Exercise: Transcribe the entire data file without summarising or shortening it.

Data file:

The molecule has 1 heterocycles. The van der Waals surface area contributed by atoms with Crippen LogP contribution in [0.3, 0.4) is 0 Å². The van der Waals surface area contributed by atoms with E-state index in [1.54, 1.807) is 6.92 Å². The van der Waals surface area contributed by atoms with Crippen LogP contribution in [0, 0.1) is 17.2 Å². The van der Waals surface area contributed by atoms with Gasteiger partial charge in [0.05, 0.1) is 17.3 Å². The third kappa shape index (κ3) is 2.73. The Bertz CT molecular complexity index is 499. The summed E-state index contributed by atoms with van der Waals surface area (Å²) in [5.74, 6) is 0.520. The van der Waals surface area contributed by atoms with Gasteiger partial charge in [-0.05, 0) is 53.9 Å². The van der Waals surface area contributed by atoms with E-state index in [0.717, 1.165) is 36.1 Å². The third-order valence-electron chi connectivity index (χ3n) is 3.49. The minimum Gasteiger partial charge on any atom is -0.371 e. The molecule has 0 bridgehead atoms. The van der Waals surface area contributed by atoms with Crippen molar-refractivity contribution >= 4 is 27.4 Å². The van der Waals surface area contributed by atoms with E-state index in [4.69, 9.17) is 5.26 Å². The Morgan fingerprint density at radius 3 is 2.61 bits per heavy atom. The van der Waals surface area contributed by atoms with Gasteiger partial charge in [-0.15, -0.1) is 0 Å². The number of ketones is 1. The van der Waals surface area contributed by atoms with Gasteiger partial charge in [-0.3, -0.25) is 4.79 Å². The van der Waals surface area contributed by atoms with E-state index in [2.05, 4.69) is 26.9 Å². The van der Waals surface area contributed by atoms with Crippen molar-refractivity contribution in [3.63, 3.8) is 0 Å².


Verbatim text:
The molecule has 1 heterocycles. The van der Waals surface area contributed by atoms with Crippen LogP contribution in [0.3, 0.4) is 0 Å². The van der Waals surface area contributed by atoms with E-state index in [1.54, 1.807) is 6.92 Å². The van der Waals surface area contributed by atoms with Crippen LogP contribution in [0, 0.1) is 17.2 Å². The van der Waals surface area contributed by atoms with Gasteiger partial charge in [0.05, 0.1) is 17.3 Å². The third kappa shape index (κ3) is 2.73. The Bertz CT molecular complexity index is 499. The summed E-state index contributed by atoms with van der Waals surface area (Å²) in [5.74, 6) is 0.520. The van der Waals surface area contributed by atoms with Gasteiger partial charge in [-0.05, 0) is 53.9 Å². The van der Waals surface area contributed by atoms with E-state index in [0.717, 1.165) is 36.1 Å². The third-order valence-electron chi connectivity index (χ3n) is 3.49. The minimum Gasteiger partial charge on any atom is -0.371 e. The molecule has 0 bridgehead atoms. The van der Waals surface area contributed by atoms with Crippen molar-refractivity contribution >= 4 is 27.4 Å². The van der Waals surface area contributed by atoms with E-state index in [4.69, 9.17) is 5.26 Å². The Morgan fingerprint density at radius 3 is 2.61 bits per heavy atom. The van der Waals surface area contributed by atoms with Gasteiger partial charge in [-0.15, -0.1) is 0 Å². The number of ketones is 1. The van der Waals surface area contributed by atoms with Gasteiger partial charge in [-0.3, -0.25) is 4.79 Å². The van der Waals surface area contributed by atoms with E-state index in [2.05, 4.69) is 26.9 Å². The van der Waals surface area contributed by atoms with Crippen molar-refractivity contribution in [3.63, 3.8) is 0 Å².